Millions Jabbed as Bangladesh Launches Walk-in Vaccine Centers

Kamran Reza Chowdhury
Millions Jabbed as Bangladesh Launches Walk-in Vaccine Centers People gather inside a walk-in COVID-19 inoculation center, at Rajshahi Teachers Training College in Bangladesh, Aug. 9, 2021.

Thousands of people jostled and quarreled outside vaccine centers nationwide as Bangladesh launched its first walk-in COVID-19 inoculation at the weekend, with one woman receiving two near-consecutive jabs amid the chaos, doctors said.

At least one politician, apparently in pursuit of a photo-op, added to the scrum at one inoculation center meanwhile by going against the rules and giving a shot of vaccine himself to one citizen, the district chief health officer said.

A BenarNews correspondent witnessed the pandemonium at several rowdy and jam-packed vaccine centers in Dhaka over the weekend.

“The government announced that we will get the vaccine if we go to the centers. But here they are not giving it to us,” Md. Mostofa, who claims he was denied a vaccine at the Pallabi center in Dhaka’s Mirpur neighborhood, told BenarNews.

“That is why we are shouting. People have been fighting for vaccines.”

Dr. Shamsun Nahar, the head of the Pallabi center, acknowledged that people were shouting and creating trouble there but said it was for a different reason.

“We first give vaccines to the people who got the SMS from the health directorate,” Nahar said, referring to a text message.

“But some people want us to give them vaccines immediately even though they have not got the SMS.”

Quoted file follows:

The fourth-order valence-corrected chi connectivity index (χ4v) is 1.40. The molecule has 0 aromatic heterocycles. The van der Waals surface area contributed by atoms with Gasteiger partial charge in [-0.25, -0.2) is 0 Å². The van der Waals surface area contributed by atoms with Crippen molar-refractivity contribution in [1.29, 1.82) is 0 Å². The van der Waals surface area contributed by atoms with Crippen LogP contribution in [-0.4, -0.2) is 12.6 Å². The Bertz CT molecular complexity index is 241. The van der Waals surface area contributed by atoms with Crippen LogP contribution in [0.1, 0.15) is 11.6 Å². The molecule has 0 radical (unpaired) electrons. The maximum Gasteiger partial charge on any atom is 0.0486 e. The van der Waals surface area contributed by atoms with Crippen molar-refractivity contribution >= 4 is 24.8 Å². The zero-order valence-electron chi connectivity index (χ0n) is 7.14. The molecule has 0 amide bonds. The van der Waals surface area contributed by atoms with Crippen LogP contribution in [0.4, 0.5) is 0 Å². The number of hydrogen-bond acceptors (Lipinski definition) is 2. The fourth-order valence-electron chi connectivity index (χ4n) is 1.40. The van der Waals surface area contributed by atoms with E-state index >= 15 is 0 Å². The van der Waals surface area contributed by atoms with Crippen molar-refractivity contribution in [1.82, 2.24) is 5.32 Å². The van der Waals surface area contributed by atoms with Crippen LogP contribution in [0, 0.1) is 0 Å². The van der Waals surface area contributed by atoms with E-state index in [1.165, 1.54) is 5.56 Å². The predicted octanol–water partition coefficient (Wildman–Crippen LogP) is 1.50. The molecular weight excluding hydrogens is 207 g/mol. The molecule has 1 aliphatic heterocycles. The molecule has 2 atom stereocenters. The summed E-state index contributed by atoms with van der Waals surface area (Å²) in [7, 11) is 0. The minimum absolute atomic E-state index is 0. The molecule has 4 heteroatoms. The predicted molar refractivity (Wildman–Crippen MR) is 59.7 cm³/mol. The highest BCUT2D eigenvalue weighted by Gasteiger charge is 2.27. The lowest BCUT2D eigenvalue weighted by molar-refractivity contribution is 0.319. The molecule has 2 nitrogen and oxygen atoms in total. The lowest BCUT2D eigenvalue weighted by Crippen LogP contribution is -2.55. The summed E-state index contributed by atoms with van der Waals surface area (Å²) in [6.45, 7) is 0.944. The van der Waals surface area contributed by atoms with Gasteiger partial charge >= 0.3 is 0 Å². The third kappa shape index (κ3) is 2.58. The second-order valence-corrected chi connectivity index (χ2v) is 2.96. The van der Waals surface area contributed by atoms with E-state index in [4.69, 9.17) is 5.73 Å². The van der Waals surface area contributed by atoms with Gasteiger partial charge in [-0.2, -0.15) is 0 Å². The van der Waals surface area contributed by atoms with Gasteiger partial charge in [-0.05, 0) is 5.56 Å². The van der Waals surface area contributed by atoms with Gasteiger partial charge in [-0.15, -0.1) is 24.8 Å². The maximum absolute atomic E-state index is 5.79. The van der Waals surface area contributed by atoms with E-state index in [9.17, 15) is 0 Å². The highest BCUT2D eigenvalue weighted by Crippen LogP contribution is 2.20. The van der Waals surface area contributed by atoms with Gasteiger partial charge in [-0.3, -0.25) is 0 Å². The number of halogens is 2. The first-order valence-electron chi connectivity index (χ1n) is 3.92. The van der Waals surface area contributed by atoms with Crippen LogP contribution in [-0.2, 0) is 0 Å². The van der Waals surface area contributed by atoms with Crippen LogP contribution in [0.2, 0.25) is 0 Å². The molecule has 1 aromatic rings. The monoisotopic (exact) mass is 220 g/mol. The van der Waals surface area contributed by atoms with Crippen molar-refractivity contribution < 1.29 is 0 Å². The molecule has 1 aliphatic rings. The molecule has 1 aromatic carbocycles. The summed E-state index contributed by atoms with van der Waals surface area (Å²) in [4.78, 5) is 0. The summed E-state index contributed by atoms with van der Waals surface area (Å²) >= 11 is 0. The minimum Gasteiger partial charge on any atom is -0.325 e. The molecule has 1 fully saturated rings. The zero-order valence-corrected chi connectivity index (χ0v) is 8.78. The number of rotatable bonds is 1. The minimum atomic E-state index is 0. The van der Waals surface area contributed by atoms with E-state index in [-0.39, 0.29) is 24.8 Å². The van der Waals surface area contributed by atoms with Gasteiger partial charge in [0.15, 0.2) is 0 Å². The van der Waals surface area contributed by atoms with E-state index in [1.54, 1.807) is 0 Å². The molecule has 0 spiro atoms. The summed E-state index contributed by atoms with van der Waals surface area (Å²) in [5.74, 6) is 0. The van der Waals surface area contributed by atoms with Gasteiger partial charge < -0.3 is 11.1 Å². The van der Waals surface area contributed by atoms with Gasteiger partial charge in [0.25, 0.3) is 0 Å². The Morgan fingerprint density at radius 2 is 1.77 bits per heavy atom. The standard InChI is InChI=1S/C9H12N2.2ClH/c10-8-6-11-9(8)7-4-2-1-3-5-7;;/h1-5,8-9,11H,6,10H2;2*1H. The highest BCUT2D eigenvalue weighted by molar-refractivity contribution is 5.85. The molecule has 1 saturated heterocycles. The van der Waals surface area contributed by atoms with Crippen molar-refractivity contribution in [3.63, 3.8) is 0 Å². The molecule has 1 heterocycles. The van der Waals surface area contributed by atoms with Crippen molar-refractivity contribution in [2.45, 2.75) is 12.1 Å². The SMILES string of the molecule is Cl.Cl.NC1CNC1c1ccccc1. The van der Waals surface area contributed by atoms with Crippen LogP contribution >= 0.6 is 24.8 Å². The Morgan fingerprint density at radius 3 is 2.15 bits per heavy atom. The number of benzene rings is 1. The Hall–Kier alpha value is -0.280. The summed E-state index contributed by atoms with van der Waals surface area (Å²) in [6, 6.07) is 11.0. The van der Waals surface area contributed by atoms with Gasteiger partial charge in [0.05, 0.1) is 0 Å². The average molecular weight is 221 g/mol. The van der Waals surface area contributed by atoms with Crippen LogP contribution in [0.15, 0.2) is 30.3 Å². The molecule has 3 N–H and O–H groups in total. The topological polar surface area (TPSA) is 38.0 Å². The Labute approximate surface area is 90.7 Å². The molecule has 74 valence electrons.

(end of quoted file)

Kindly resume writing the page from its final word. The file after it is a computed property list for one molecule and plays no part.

Official data showed that some 3.8 million people received a COVID-19 jab on Saturday and Sunday at walk-in centers across the country.

Bangladesh is currently using only two-shot COVD-19 vaccines, including AstraZeneca, Moderna, Pfizer and Sinopharm, with health regulations specifying these shots have to be administered an average of eight weeks apart.

But on Saturday, 31-year-old Ismat Ara of Rajbari district got her second shot of Sinopharm not long after getting her first one, her husband and Dr. Mohammad Ibrahim Titan, the district’s chief health official, confirmed.

“We set up two seating arrangements – one row for the people who had yet to receive the jabs and the second for those who had been administered the jabs,” Titan told BenarNews.

“The lady [Ismat Ara] returned to the row that was meant for the unvaccinated despite having received the jab. One worker mistakenly injected her with another jab as she thought the lady was waiting for a vaccine.”

Ismat Ara was admitted into a hospital for observation and was released on Sunday, Titan said.

Nahidul Haque Swapon, Ismat Ara’s husband, said his wife was feeling fine as of Monday, but he was still worried.

“There was total chaos in the room where people were being given the vaccines. And a health worker suddenly came and injected my wife with a second jab before she could say anything,” Nahidul told BenarNews.


Bagmara constituency MP Enamul Haque injects a COVID-19 vaccine into the arm of a man as doctors and health workers watch, at a walk-in vaccination center in Rajshahi district, Bangladesh, Aug. 7, 2021. [BenarNews]

Ismat Ara’s was not the first such case, according to unconfirmed local media reports.